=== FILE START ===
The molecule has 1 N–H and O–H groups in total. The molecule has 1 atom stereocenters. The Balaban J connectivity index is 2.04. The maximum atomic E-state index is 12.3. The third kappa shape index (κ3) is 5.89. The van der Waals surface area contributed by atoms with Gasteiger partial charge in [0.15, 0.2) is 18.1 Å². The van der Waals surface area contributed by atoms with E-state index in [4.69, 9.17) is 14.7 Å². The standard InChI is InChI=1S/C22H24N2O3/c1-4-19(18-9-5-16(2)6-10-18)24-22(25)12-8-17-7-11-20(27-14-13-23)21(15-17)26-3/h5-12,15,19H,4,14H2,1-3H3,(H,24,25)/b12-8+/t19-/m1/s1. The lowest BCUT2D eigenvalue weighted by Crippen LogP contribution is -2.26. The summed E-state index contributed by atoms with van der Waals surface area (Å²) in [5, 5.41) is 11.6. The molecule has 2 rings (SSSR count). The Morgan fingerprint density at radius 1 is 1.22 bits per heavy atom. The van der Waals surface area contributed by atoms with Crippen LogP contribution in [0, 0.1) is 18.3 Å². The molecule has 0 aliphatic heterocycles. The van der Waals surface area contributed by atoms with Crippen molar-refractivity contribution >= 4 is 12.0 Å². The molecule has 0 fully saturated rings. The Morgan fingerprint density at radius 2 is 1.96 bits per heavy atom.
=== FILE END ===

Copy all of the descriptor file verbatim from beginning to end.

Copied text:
The molecule has 1 N–H and O–H groups in total. The molecule has 1 atom stereocenters. The Balaban J connectivity index is 2.04. The maximum atomic E-state index is 12.3. The third kappa shape index (κ3) is 5.89. The van der Waals surface area contributed by atoms with Gasteiger partial charge in [0.15, 0.2) is 18.1 Å². The van der Waals surface area contributed by atoms with E-state index in [4.69, 9.17) is 14.7 Å². The standard InChI is InChI=1S/C22H24N2O3/c1-4-19(18-9-5-16(2)6-10-18)24-22(25)12-8-17-7-11-20(27-14-13-23)21(15-17)26-3/h5-12,15,19H,4,14H2,1-3H3,(H,24,25)/b12-8+/t19-/m1/s1. The lowest BCUT2D eigenvalue weighted by Crippen LogP contribution is -2.26. The summed E-state index contributed by atoms with van der Waals surface area (Å²) in [5, 5.41) is 11.6. The molecule has 2 rings (SSSR count). The Morgan fingerprint density at radius 1 is 1.22 bits per heavy atom. The van der Waals surface area contributed by atoms with Crippen LogP contribution in [0, 0.1) is 18.3 Å². The molecule has 0 aliphatic heterocycles. The van der Waals surface area contributed by atoms with Crippen molar-refractivity contribution >= 4 is 12.0 Å². The molecule has 0 fully saturated rings. The Morgan fingerprint density at radius 2 is 1.96 bits per heavy atom.